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Among the world's many gloomy corners, it is hard to get any gloomier than Brazil. After a drug war broke out among several criminal groups, leading to huge prison riots and the death of close to 100 inmates, what looks like a worrying yellow fever outbreak and the death of the Supreme Court judge leading the ongoing Lava Jato ("Car Wash") anti-corruption probe, the northern city of Belém set a new 24-hour record for the number of homicides in a locality, with 30 deaths.

As Folha de S. Paulo reports, the wave of killing started on Friday morning, after a 29-year-old military police officer, Rafael da Silva Costa, was killed during a shootout with criminals he was chasing. By Saturday morning, 30 more people had been killed around the city, with at least 25 of them showing signs of having been executed, local security officials said. "We are considering the possibility that these crimes were committed in reaction to the policeman's death, but we can't say this with certainty yet," the Pará state's security secretary Hilton Benigno told reporters. Witness reports would seem to confirm this, pointing out that many of the killings looked like they had been the work of militia gunmen, driving around in black cars.

Some of the victims just seem to have found themselves at the wrong place, at the wrong time. Among them, a 23-year-old cab driver, whose family say he was not a criminal and "just minding his own business." "Nobody knows why they've killed him," a cousin of the driver told another Folha de S. Paulo reporter.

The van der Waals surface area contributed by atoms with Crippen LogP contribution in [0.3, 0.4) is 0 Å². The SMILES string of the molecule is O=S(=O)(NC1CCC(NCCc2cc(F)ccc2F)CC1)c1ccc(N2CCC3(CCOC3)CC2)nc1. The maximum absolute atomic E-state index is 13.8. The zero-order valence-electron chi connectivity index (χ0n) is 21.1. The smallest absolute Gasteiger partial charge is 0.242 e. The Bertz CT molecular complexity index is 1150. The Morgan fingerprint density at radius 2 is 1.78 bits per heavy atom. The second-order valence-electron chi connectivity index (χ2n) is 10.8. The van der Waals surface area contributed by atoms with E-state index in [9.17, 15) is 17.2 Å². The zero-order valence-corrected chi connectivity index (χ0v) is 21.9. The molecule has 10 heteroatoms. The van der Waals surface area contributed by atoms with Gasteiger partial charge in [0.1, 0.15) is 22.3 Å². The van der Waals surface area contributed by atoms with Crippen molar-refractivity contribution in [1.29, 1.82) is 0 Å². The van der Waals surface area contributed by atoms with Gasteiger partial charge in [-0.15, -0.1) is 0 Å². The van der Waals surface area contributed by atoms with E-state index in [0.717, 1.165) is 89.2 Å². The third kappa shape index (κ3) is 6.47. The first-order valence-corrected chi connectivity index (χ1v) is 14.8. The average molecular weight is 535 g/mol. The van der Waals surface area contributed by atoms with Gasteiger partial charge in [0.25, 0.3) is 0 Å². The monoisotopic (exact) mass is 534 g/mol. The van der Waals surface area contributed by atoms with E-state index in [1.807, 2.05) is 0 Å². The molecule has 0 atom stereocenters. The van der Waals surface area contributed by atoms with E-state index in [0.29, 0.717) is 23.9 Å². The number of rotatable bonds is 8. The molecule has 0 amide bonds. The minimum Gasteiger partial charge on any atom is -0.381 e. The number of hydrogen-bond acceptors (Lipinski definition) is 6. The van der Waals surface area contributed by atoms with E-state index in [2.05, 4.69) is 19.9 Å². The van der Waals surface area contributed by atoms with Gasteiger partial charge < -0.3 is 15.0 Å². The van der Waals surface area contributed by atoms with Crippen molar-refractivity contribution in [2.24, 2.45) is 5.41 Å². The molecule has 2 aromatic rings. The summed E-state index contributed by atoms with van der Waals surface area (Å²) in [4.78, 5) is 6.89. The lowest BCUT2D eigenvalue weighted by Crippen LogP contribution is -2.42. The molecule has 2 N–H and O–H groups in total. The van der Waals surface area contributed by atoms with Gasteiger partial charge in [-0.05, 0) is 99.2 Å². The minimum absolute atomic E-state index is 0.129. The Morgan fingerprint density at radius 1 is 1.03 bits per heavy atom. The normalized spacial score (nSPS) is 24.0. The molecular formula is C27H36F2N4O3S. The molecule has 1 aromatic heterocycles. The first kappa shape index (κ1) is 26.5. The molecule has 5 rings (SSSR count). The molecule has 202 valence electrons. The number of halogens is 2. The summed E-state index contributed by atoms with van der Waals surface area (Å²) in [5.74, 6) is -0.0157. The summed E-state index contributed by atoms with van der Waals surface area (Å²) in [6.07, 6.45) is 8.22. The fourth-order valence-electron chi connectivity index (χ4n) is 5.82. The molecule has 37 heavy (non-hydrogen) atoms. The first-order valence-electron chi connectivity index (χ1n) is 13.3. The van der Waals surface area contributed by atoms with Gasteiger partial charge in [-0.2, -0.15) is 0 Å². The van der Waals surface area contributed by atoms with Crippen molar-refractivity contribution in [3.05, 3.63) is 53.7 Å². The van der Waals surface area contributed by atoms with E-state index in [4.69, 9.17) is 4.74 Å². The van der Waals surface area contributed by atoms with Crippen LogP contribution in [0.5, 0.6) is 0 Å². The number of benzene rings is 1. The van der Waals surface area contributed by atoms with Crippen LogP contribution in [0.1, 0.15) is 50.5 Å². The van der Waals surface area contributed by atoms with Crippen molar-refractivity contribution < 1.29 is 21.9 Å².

As a result of the wave of bloodshed, many people decided to keep their shops closed over the weekend. "We're scared because anybody could be next," mechanic José Henrique Nunes said. "On the one hand, you have the local criminals we all know. On the other, you have the militiamen driving around and killing people."

In one neighborhood where a man was killed with 13 bullets on Friday afternoon, some people locked themselves up at home. "We avoid leaving the house out of fear. We're surrounded by violence on all sides," a 21-year-old student and neighbor of the victim said.

The authorities, however, consider that the situation was brought under control before noon on Saturday. Between 12 p.m. on Saturday and the same time on Sunday, "only" six people were killed. That would be seen as an awful and utterly unacceptable lot in some places — but in Belém, it's just an average weekend.

The explosion of crime is hardly limited to Belém. In the coastal city of Natal, in the Rio Grande do Norte state, public transport was interrupted on Thursday after a wave of criminal attacks in which 26 buses, as well as five government cars and three public buildings, were torched. This happened despite — or perhaps because of — the presence of military police at the city's Alcacuz prison, where at least 26 inmates were killed over the past 10 days. In Natal too, the situation eventually returned to normal and public transport services resumed on Monday. But how long it will last is anybody's guess.

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